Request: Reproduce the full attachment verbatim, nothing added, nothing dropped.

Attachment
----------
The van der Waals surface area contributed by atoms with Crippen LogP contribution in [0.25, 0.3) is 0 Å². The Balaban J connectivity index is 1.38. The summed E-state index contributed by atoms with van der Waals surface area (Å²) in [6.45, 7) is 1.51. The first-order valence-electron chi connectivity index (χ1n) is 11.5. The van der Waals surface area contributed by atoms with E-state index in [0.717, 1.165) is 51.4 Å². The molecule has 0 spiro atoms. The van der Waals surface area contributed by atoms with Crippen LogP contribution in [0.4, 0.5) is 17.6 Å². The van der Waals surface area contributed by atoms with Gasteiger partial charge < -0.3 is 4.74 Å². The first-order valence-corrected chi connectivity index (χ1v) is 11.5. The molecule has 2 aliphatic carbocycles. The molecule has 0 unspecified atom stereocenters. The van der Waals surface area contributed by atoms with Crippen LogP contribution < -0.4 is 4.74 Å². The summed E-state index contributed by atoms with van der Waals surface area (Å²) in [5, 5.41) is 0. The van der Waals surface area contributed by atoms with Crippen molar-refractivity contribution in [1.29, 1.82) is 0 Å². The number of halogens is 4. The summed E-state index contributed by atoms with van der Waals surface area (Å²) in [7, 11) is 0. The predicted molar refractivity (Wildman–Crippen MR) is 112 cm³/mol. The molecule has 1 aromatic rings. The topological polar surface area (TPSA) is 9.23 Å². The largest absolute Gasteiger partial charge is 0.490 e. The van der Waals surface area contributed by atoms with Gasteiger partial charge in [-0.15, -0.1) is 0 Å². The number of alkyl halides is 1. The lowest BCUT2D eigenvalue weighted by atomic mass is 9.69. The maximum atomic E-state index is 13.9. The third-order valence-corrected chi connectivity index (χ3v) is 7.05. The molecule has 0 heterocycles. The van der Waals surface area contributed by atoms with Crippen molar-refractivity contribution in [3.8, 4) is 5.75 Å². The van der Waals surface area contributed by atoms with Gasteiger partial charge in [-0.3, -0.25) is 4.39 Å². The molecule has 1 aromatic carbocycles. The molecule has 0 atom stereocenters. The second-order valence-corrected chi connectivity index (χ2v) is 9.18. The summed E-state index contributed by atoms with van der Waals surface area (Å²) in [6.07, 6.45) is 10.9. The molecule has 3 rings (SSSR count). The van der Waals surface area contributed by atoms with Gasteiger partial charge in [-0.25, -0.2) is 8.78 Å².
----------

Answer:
The van der Waals surface area contributed by atoms with Crippen LogP contribution in [0.25, 0.3) is 0 Å². The Balaban J connectivity index is 1.38. The summed E-state index contributed by atoms with van der Waals surface area (Å²) in [6.45, 7) is 1.51. The first-order valence-electron chi connectivity index (χ1n) is 11.5. The van der Waals surface area contributed by atoms with E-state index in [0.717, 1.165) is 51.4 Å². The molecule has 0 spiro atoms. The van der Waals surface area contributed by atoms with Crippen LogP contribution in [0.4, 0.5) is 17.6 Å². The van der Waals surface area contributed by atoms with Gasteiger partial charge < -0.3 is 4.74 Å². The first-order valence-corrected chi connectivity index (χ1v) is 11.5. The molecule has 2 aliphatic carbocycles. The molecule has 0 unspecified atom stereocenters. The van der Waals surface area contributed by atoms with Crippen LogP contribution < -0.4 is 4.74 Å². The summed E-state index contributed by atoms with van der Waals surface area (Å²) in [5, 5.41) is 0. The van der Waals surface area contributed by atoms with Crippen molar-refractivity contribution in [1.29, 1.82) is 0 Å². The number of halogens is 4. The summed E-state index contributed by atoms with van der Waals surface area (Å²) in [7, 11) is 0. The predicted molar refractivity (Wildman–Crippen MR) is 112 cm³/mol. The molecule has 1 aromatic rings. The topological polar surface area (TPSA) is 9.23 Å². The largest absolute Gasteiger partial charge is 0.490 e. The van der Waals surface area contributed by atoms with Gasteiger partial charge in [-0.15, -0.1) is 0 Å². The number of alkyl halides is 1. The lowest BCUT2D eigenvalue weighted by atomic mass is 9.69. The maximum atomic E-state index is 13.9. The third-order valence-corrected chi connectivity index (χ3v) is 7.05. The molecule has 0 heterocycles. The van der Waals surface area contributed by atoms with Crippen molar-refractivity contribution in [3.8, 4) is 5.75 Å². The van der Waals surface area contributed by atoms with Gasteiger partial charge in [-0.3, -0.25) is 4.39 Å². The molecule has 1 aromatic carbocycles. The molecule has 0 atom stereocenters. The second-order valence-corrected chi connectivity index (χ2v) is 9.18. The summed E-state index contributed by atoms with van der Waals surface area (Å²) in [6.07, 6.45) is 10.9. The molecule has 3 rings (SSSR count). The van der Waals surface area contributed by atoms with Gasteiger partial charge in [-0.25, -0.2) is 8.78 Å².